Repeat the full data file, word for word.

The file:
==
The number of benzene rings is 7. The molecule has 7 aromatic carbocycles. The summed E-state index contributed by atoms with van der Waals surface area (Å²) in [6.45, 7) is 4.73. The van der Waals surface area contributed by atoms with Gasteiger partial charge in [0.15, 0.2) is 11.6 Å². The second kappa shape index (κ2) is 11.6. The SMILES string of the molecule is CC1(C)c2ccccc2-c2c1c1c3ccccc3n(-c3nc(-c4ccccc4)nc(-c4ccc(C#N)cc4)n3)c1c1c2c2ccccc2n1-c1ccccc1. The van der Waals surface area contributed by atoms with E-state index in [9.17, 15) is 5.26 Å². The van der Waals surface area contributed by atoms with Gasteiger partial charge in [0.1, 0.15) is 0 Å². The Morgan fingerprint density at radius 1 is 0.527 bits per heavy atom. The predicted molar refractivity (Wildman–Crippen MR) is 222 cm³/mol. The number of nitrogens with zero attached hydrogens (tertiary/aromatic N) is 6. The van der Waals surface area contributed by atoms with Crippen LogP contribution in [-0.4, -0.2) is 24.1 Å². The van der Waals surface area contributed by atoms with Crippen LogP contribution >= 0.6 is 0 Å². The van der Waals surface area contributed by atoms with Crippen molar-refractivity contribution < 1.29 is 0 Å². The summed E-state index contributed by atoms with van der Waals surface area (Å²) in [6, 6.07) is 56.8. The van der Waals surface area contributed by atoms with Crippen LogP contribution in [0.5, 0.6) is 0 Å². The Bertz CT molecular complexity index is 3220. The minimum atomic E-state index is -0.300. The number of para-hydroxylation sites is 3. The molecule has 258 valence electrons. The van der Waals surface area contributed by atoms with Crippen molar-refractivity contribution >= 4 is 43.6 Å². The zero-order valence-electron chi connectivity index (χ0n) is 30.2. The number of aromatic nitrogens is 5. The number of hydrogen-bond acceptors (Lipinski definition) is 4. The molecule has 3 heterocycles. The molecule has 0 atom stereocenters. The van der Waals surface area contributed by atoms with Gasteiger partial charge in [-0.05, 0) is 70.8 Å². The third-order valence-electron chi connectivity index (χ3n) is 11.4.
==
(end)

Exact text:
The number of benzene rings is 7. The molecule has 7 aromatic carbocycles. The summed E-state index contributed by atoms with van der Waals surface area (Å²) in [6.45, 7) is 4.73. The van der Waals surface area contributed by atoms with Gasteiger partial charge in [0.15, 0.2) is 11.6 Å². The second kappa shape index (κ2) is 11.6. The SMILES string of the molecule is CC1(C)c2ccccc2-c2c1c1c3ccccc3n(-c3nc(-c4ccccc4)nc(-c4ccc(C#N)cc4)n3)c1c1c2c2ccccc2n1-c1ccccc1. The van der Waals surface area contributed by atoms with E-state index in [9.17, 15) is 5.26 Å². The van der Waals surface area contributed by atoms with Gasteiger partial charge in [0.1, 0.15) is 0 Å². The Morgan fingerprint density at radius 1 is 0.527 bits per heavy atom. The predicted molar refractivity (Wildman–Crippen MR) is 222 cm³/mol. The number of nitrogens with zero attached hydrogens (tertiary/aromatic N) is 6. The van der Waals surface area contributed by atoms with Crippen LogP contribution in [-0.4, -0.2) is 24.1 Å². The van der Waals surface area contributed by atoms with Crippen LogP contribution >= 0.6 is 0 Å². The van der Waals surface area contributed by atoms with Crippen molar-refractivity contribution < 1.29 is 0 Å². The summed E-state index contributed by atoms with van der Waals surface area (Å²) in [6, 6.07) is 56.8. The van der Waals surface area contributed by atoms with Crippen LogP contribution in [0.5, 0.6) is 0 Å². The Bertz CT molecular complexity index is 3220. The minimum atomic E-state index is -0.300. The number of para-hydroxylation sites is 3. The molecule has 258 valence electrons. The van der Waals surface area contributed by atoms with Crippen molar-refractivity contribution >= 4 is 43.6 Å². The zero-order valence-electron chi connectivity index (χ0n) is 30.2. The number of aromatic nitrogens is 5. The number of hydrogen-bond acceptors (Lipinski definition) is 4. The molecule has 3 heterocycles. The molecule has 0 atom stereocenters. The van der Waals surface area contributed by atoms with Gasteiger partial charge in [-0.05, 0) is 70.8 Å². The third-order valence-electron chi connectivity index (χ3n) is 11.4.